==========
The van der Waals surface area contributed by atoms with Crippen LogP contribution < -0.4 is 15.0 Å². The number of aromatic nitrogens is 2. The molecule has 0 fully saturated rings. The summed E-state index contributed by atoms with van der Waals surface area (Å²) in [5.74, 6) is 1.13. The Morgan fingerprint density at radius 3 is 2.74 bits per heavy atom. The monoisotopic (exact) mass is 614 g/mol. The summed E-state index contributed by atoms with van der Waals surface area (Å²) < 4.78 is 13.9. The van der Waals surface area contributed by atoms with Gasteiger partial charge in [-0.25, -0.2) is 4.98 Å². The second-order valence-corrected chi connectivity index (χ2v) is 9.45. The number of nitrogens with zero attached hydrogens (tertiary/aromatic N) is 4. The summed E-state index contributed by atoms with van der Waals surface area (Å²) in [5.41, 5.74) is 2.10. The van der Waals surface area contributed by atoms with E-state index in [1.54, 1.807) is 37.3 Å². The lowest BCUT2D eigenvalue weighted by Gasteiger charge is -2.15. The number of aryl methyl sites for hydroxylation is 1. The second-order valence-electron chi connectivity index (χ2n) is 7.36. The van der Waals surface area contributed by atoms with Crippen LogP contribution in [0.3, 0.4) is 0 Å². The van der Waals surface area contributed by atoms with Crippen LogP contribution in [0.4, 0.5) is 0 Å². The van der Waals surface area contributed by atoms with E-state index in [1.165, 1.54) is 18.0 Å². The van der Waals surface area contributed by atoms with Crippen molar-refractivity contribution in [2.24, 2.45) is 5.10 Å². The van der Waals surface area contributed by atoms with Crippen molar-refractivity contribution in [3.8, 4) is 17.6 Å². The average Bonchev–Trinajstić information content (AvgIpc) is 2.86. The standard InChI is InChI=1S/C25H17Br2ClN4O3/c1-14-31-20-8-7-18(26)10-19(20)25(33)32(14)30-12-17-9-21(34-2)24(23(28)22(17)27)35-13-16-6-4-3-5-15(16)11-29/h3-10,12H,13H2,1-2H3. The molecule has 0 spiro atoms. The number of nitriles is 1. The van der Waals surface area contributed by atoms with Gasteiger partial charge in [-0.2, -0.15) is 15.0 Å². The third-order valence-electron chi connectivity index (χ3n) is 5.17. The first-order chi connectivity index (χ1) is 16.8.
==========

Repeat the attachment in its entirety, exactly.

The van der Waals surface area contributed by atoms with Crippen LogP contribution < -0.4 is 15.0 Å². The number of aromatic nitrogens is 2. The molecule has 0 fully saturated rings. The summed E-state index contributed by atoms with van der Waals surface area (Å²) in [5.74, 6) is 1.13. The Morgan fingerprint density at radius 3 is 2.74 bits per heavy atom. The monoisotopic (exact) mass is 614 g/mol. The summed E-state index contributed by atoms with van der Waals surface area (Å²) < 4.78 is 13.9. The van der Waals surface area contributed by atoms with Gasteiger partial charge in [-0.25, -0.2) is 4.98 Å². The second-order valence-corrected chi connectivity index (χ2v) is 9.45. The number of nitrogens with zero attached hydrogens (tertiary/aromatic N) is 4. The summed E-state index contributed by atoms with van der Waals surface area (Å²) in [5.41, 5.74) is 2.10. The van der Waals surface area contributed by atoms with E-state index in [1.54, 1.807) is 37.3 Å². The lowest BCUT2D eigenvalue weighted by Gasteiger charge is -2.15. The number of aryl methyl sites for hydroxylation is 1. The second-order valence-electron chi connectivity index (χ2n) is 7.36. The van der Waals surface area contributed by atoms with Crippen LogP contribution in [0.3, 0.4) is 0 Å². The van der Waals surface area contributed by atoms with Crippen LogP contribution in [0.4, 0.5) is 0 Å². The van der Waals surface area contributed by atoms with E-state index in [1.165, 1.54) is 18.0 Å². The van der Waals surface area contributed by atoms with Crippen molar-refractivity contribution in [2.24, 2.45) is 5.10 Å². The van der Waals surface area contributed by atoms with Crippen molar-refractivity contribution in [3.8, 4) is 17.6 Å². The average Bonchev–Trinajstić information content (AvgIpc) is 2.86. The standard InChI is InChI=1S/C25H17Br2ClN4O3/c1-14-31-20-8-7-18(26)10-19(20)25(33)32(14)30-12-17-9-21(34-2)24(23(28)22(17)27)35-13-16-6-4-3-5-15(16)11-29/h3-10,12H,13H2,1-2H3. The molecule has 0 spiro atoms. The number of nitriles is 1. The van der Waals surface area contributed by atoms with Gasteiger partial charge in [-0.2, -0.15) is 15.0 Å². The third-order valence-electron chi connectivity index (χ3n) is 5.17. The first-order chi connectivity index (χ1) is 16.8.